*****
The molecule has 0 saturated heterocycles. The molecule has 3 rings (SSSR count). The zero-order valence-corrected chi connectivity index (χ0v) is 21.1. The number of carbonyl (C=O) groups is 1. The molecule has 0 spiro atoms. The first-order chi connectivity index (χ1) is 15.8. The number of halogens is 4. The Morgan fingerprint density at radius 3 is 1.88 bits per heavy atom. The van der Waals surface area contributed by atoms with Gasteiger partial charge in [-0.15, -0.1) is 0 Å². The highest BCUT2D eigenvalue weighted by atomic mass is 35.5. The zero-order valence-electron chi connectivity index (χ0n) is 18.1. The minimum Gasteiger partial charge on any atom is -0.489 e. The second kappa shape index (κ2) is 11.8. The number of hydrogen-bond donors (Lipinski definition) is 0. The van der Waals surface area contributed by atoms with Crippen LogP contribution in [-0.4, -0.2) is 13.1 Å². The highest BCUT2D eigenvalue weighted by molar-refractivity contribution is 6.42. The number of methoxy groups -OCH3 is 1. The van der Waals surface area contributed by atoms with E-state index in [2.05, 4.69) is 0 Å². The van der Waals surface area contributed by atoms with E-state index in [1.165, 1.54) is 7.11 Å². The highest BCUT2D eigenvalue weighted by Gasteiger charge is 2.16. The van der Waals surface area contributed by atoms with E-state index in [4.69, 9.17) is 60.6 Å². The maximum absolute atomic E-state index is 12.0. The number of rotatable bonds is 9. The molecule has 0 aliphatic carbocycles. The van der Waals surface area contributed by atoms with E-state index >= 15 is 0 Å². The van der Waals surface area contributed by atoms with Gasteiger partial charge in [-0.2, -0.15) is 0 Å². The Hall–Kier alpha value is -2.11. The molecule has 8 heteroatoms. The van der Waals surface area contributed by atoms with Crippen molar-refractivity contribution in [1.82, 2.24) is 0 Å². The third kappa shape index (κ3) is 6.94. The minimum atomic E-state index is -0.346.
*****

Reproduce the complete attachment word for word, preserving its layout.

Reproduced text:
The molecule has 0 saturated heterocycles. The molecule has 3 rings (SSSR count). The zero-order valence-corrected chi connectivity index (χ0v) is 21.1. The number of carbonyl (C=O) groups is 1. The molecule has 0 spiro atoms. The first-order chi connectivity index (χ1) is 15.8. The number of halogens is 4. The Morgan fingerprint density at radius 3 is 1.88 bits per heavy atom. The van der Waals surface area contributed by atoms with Gasteiger partial charge in [-0.15, -0.1) is 0 Å². The highest BCUT2D eigenvalue weighted by atomic mass is 35.5. The zero-order valence-electron chi connectivity index (χ0n) is 18.1. The minimum Gasteiger partial charge on any atom is -0.489 e. The second kappa shape index (κ2) is 11.8. The number of hydrogen-bond donors (Lipinski definition) is 0. The van der Waals surface area contributed by atoms with Crippen LogP contribution in [-0.4, -0.2) is 13.1 Å². The highest BCUT2D eigenvalue weighted by molar-refractivity contribution is 6.42. The number of methoxy groups -OCH3 is 1. The van der Waals surface area contributed by atoms with E-state index in [2.05, 4.69) is 0 Å². The van der Waals surface area contributed by atoms with E-state index in [1.165, 1.54) is 7.11 Å². The highest BCUT2D eigenvalue weighted by Gasteiger charge is 2.16. The van der Waals surface area contributed by atoms with E-state index in [4.69, 9.17) is 60.6 Å². The maximum absolute atomic E-state index is 12.0. The number of rotatable bonds is 9. The molecule has 0 aliphatic carbocycles. The van der Waals surface area contributed by atoms with E-state index >= 15 is 0 Å². The van der Waals surface area contributed by atoms with Gasteiger partial charge in [-0.2, -0.15) is 0 Å². The Hall–Kier alpha value is -2.11. The molecule has 8 heteroatoms. The van der Waals surface area contributed by atoms with Crippen molar-refractivity contribution in [1.82, 2.24) is 0 Å². The third kappa shape index (κ3) is 6.94. The minimum atomic E-state index is -0.346.